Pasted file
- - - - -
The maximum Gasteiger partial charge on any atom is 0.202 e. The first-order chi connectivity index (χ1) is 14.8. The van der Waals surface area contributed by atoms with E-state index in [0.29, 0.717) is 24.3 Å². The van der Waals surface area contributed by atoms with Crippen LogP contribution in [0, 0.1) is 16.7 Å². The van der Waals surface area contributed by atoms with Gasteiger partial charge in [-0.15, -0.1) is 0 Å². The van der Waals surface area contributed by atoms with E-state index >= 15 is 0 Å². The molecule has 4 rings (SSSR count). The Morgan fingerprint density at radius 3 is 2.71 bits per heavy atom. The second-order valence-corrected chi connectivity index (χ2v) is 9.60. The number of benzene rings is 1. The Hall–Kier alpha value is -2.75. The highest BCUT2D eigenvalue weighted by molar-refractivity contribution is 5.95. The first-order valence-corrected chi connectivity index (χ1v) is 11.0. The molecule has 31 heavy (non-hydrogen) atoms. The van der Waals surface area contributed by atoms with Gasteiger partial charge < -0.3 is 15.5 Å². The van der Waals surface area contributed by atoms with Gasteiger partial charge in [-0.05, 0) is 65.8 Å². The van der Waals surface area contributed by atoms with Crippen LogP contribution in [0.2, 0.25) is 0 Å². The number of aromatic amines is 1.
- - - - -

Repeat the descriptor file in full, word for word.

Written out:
The maximum Gasteiger partial charge on any atom is 0.202 e. The first-order chi connectivity index (χ1) is 14.8. The van der Waals surface area contributed by atoms with E-state index in [0.29, 0.717) is 24.3 Å². The van der Waals surface area contributed by atoms with Crippen LogP contribution in [0, 0.1) is 16.7 Å². The van der Waals surface area contributed by atoms with Gasteiger partial charge in [-0.15, -0.1) is 0 Å². The van der Waals surface area contributed by atoms with E-state index >= 15 is 0 Å². The molecule has 4 rings (SSSR count). The Morgan fingerprint density at radius 3 is 2.71 bits per heavy atom. The second-order valence-corrected chi connectivity index (χ2v) is 9.60. The number of benzene rings is 1. The Hall–Kier alpha value is -2.75. The highest BCUT2D eigenvalue weighted by molar-refractivity contribution is 5.95. The first-order valence-corrected chi connectivity index (χ1v) is 11.0. The molecule has 31 heavy (non-hydrogen) atoms. The van der Waals surface area contributed by atoms with Gasteiger partial charge < -0.3 is 15.5 Å². The van der Waals surface area contributed by atoms with Gasteiger partial charge in [-0.05, 0) is 65.8 Å². The van der Waals surface area contributed by atoms with Crippen LogP contribution in [0.2, 0.25) is 0 Å². The number of aromatic amines is 1.